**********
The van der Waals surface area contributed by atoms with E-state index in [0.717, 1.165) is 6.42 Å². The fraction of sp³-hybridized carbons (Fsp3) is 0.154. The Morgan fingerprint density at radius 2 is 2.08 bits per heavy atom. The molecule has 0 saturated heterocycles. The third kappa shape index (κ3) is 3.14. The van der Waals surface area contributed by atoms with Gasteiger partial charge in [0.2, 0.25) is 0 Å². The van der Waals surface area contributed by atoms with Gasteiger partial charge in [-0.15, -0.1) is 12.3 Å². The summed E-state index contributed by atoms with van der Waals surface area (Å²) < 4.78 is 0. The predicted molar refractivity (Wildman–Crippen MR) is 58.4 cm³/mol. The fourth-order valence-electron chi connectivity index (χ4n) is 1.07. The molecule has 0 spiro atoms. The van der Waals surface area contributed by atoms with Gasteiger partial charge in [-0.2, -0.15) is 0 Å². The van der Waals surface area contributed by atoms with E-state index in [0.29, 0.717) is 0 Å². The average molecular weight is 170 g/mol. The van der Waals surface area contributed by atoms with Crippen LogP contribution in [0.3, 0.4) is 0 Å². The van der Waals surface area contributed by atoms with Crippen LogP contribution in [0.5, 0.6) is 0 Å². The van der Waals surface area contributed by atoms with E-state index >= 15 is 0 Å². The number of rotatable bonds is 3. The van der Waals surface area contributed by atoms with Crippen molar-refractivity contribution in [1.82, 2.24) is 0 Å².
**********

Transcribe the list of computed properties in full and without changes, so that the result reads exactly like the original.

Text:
The van der Waals surface area contributed by atoms with E-state index in [0.717, 1.165) is 6.42 Å². The fraction of sp³-hybridized carbons (Fsp3) is 0.154. The Morgan fingerprint density at radius 2 is 2.08 bits per heavy atom. The molecule has 0 saturated heterocycles. The third kappa shape index (κ3) is 3.14. The van der Waals surface area contributed by atoms with Gasteiger partial charge in [0.2, 0.25) is 0 Å². The van der Waals surface area contributed by atoms with Gasteiger partial charge in [-0.15, -0.1) is 12.3 Å². The summed E-state index contributed by atoms with van der Waals surface area (Å²) < 4.78 is 0. The predicted molar refractivity (Wildman–Crippen MR) is 58.4 cm³/mol. The fourth-order valence-electron chi connectivity index (χ4n) is 1.07. The molecule has 0 spiro atoms. The van der Waals surface area contributed by atoms with Gasteiger partial charge in [-0.2, -0.15) is 0 Å². The van der Waals surface area contributed by atoms with E-state index in [0.29, 0.717) is 0 Å². The average molecular weight is 170 g/mol. The van der Waals surface area contributed by atoms with Crippen LogP contribution in [0.3, 0.4) is 0 Å². The van der Waals surface area contributed by atoms with Crippen LogP contribution in [0.5, 0.6) is 0 Å². The van der Waals surface area contributed by atoms with E-state index >= 15 is 0 Å². The number of rotatable bonds is 3. The van der Waals surface area contributed by atoms with Crippen molar-refractivity contribution in [1.82, 2.24) is 0 Å².